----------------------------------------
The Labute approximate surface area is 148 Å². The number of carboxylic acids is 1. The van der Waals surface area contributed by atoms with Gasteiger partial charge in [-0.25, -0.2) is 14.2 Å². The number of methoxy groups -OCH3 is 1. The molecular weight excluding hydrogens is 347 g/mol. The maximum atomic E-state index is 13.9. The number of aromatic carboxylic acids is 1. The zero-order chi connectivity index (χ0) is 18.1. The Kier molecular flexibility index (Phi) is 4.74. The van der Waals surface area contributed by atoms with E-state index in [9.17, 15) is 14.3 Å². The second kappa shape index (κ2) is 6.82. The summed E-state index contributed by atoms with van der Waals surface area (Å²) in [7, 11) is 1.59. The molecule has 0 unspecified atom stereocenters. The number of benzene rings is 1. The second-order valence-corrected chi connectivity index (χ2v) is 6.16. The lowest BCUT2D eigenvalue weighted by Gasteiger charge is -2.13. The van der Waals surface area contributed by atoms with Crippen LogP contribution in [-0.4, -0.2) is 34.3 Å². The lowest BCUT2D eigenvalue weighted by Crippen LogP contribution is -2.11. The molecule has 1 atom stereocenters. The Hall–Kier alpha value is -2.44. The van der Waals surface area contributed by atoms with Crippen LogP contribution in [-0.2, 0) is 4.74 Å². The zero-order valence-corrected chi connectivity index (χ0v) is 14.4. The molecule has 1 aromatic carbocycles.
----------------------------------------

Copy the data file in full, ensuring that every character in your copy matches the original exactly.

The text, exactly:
The Labute approximate surface area is 148 Å². The number of carboxylic acids is 1. The van der Waals surface area contributed by atoms with Gasteiger partial charge in [-0.25, -0.2) is 14.2 Å². The number of methoxy groups -OCH3 is 1. The molecular weight excluding hydrogens is 347 g/mol. The maximum atomic E-state index is 13.9. The number of aromatic carboxylic acids is 1. The zero-order chi connectivity index (χ0) is 18.1. The Kier molecular flexibility index (Phi) is 4.74. The van der Waals surface area contributed by atoms with E-state index in [9.17, 15) is 14.3 Å². The second kappa shape index (κ2) is 6.82. The summed E-state index contributed by atoms with van der Waals surface area (Å²) in [7, 11) is 1.59. The molecule has 0 unspecified atom stereocenters. The number of benzene rings is 1. The second-order valence-corrected chi connectivity index (χ2v) is 6.16. The lowest BCUT2D eigenvalue weighted by Gasteiger charge is -2.13. The van der Waals surface area contributed by atoms with Crippen LogP contribution in [-0.4, -0.2) is 34.3 Å². The lowest BCUT2D eigenvalue weighted by Crippen LogP contribution is -2.11. The molecule has 1 atom stereocenters. The Hall–Kier alpha value is -2.44. The van der Waals surface area contributed by atoms with Crippen LogP contribution in [-0.2, 0) is 4.74 Å². The zero-order valence-corrected chi connectivity index (χ0v) is 14.4. The molecule has 1 aromatic carbocycles.